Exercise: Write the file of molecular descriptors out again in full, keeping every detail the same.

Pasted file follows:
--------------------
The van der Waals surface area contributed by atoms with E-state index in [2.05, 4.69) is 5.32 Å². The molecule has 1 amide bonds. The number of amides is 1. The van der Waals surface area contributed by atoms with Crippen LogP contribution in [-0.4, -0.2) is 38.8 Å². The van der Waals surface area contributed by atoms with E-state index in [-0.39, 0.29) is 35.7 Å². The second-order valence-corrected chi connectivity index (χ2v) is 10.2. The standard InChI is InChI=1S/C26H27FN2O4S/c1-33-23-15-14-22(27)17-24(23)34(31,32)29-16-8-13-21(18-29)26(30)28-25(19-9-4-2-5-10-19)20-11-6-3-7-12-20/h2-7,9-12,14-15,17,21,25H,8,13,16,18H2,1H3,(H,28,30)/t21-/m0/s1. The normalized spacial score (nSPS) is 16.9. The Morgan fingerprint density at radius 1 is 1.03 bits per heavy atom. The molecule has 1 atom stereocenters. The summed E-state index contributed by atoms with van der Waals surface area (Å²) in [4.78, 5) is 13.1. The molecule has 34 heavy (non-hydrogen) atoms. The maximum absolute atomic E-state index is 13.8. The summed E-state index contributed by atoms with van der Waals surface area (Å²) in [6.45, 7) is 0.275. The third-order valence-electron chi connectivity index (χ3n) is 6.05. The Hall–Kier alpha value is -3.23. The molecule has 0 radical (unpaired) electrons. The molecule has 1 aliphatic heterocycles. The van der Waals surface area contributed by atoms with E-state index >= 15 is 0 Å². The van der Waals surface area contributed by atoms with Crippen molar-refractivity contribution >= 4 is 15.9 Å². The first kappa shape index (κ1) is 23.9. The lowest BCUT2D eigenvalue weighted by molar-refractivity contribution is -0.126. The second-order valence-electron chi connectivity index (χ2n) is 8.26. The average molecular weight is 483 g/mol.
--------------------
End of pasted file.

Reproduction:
The van der Waals surface area contributed by atoms with E-state index in [2.05, 4.69) is 5.32 Å². The molecule has 1 amide bonds. The number of amides is 1. The van der Waals surface area contributed by atoms with Crippen LogP contribution in [-0.4, -0.2) is 38.8 Å². The van der Waals surface area contributed by atoms with E-state index in [-0.39, 0.29) is 35.7 Å². The second-order valence-corrected chi connectivity index (χ2v) is 10.2. The standard InChI is InChI=1S/C26H27FN2O4S/c1-33-23-15-14-22(27)17-24(23)34(31,32)29-16-8-13-21(18-29)26(30)28-25(19-9-4-2-5-10-19)20-11-6-3-7-12-20/h2-7,9-12,14-15,17,21,25H,8,13,16,18H2,1H3,(H,28,30)/t21-/m0/s1. The normalized spacial score (nSPS) is 16.9. The Morgan fingerprint density at radius 1 is 1.03 bits per heavy atom. The molecule has 1 atom stereocenters. The summed E-state index contributed by atoms with van der Waals surface area (Å²) in [4.78, 5) is 13.1. The molecule has 34 heavy (non-hydrogen) atoms. The maximum absolute atomic E-state index is 13.8. The summed E-state index contributed by atoms with van der Waals surface area (Å²) in [6.45, 7) is 0.275. The third-order valence-electron chi connectivity index (χ3n) is 6.05. The Hall–Kier alpha value is -3.23. The molecule has 0 radical (unpaired) electrons. The molecule has 1 aliphatic heterocycles. The van der Waals surface area contributed by atoms with E-state index >= 15 is 0 Å². The van der Waals surface area contributed by atoms with Crippen molar-refractivity contribution >= 4 is 15.9 Å². The first kappa shape index (κ1) is 23.9. The lowest BCUT2D eigenvalue weighted by molar-refractivity contribution is -0.126. The second-order valence-electron chi connectivity index (χ2n) is 8.26. The average molecular weight is 483 g/mol.